Breakfast Today

  • 24 Jan 17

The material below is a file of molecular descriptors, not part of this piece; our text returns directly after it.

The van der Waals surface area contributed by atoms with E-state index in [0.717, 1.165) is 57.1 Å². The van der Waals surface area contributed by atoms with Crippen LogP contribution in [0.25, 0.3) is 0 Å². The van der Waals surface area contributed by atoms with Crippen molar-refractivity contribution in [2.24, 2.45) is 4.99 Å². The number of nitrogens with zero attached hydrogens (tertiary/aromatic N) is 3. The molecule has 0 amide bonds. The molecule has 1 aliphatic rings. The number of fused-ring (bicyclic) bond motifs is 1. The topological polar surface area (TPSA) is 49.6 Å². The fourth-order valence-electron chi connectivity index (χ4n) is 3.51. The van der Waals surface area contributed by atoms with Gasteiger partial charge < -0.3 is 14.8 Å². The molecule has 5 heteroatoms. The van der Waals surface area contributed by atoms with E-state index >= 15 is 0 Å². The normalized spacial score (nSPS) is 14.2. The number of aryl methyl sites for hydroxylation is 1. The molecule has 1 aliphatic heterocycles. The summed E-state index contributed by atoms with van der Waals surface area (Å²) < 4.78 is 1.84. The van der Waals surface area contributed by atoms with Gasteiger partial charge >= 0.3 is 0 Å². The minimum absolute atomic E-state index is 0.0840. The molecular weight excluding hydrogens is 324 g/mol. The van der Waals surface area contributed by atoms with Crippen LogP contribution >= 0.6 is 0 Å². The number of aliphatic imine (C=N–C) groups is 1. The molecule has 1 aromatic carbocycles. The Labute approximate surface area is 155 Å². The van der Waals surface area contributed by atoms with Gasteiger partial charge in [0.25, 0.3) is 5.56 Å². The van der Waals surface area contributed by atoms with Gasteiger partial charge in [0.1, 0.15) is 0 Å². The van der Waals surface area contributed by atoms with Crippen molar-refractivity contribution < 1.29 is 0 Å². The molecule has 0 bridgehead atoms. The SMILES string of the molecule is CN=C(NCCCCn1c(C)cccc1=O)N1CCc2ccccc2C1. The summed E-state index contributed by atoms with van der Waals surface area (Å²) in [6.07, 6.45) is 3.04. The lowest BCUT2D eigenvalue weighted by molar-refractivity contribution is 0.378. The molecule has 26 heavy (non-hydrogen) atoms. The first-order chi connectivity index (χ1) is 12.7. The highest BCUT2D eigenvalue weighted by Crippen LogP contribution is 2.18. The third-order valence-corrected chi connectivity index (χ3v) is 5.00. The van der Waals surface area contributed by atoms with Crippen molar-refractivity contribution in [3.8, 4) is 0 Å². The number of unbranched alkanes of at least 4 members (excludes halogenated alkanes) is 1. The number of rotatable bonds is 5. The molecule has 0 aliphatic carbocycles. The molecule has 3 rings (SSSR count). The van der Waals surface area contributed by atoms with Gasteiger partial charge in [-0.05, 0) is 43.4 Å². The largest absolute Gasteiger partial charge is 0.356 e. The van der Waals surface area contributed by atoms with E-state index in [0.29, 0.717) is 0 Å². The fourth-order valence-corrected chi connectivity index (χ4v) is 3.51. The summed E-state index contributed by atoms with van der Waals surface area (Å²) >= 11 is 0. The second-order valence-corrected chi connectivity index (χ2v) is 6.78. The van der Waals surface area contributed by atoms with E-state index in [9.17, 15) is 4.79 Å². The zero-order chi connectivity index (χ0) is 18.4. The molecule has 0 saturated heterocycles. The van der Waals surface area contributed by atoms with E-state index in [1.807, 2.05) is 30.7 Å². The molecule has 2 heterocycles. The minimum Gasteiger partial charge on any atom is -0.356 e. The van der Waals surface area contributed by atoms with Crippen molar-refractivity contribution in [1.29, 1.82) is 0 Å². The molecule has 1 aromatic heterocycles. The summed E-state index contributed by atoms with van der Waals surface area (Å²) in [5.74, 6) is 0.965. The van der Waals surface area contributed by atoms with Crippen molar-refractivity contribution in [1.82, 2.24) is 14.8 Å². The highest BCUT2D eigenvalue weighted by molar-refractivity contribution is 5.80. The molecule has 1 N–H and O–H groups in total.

"This morning, the Supreme Court is expected to rule on whether or not Theresa May needs approval from Parliament in order to trigger Article 50 and kick-off negotiations for the UK's formal separation from the EU. Whatever their decision, it is unlikely to affect the Prime Minister's plans to commence talks from end-March. Given that neither the UK nor the EU can truly afford divorce without reasonable accommodation, the question now really is whether or not the EU will choose to 'cut off their nose to spite their face' in order to force a punishingly hard Brexit. The price it would pay, in terms of trade and supply disruption, loss of access to City of London financial services and support from a significant member of the UN Security Council, could result in permanent damage, especially if the UK then took the route, as Phillip Hammond put it, into another business model. His threat potentially sees the UK evolving as an offshore low-tax and open business haven, that would create a veritable pain in Europe's side as it becomes the western destination of choice for US and other global enterprises. Such an outcome would effectively heighten disunity amongst the 27 remaining members that, in any case, now appears to be living on borrowed time. Mr Trump meanwhile has been getting on with fulfilling his campaign pledges; his withdrawing the US from the proposed TPP deal was, in any case, largely symbolic given that Obama's administration had already concluded there was no remaining basis to move forward. Whatever, the US$ slump gathered pace as the implication of his protectionist policies drove home, leaving somewhat anticlimactic markets considering a statement from the Fed's Jeffrey Lacker, in which he suggested the central bank risked getting behind the inflationary curve and called for more immediate, aggressive rate action. This evaporated enthusiasm on Wall Street, leaving all three principal equity indices fractionally in the negative by the close, with the Asian region feeling similarly lacklustre ahead of the week-long Chinese New Year holiday that commences on Saturday. The Nikkei was again the main loser on Yen strength, while the ASX reversed its losing streak to record the territory's best performance. Macro data due from the UK this morning includes December Public Sector Net Borrowing, while the Eurozone releases both Services and Manufacturing PMI; later this afternoon, the US will provide its Redbook along with Existing Homes Sales numbers. UK corporates due to provide earnings or trading updates include Crest Nicholson (CRST.L), Dixons Carphone (DC..L), easyJet (EZJ.L), Horizon Discovery (HZD.L), IG Group (IGG.L) and Laird (LRD.L). But without significant lead from the overnight markets, London equities are seen trying to recoup some of yesterday's losses, with the FTSE-100 expected to gain some 20 points at the open." - Barry Gibb, Research Analyst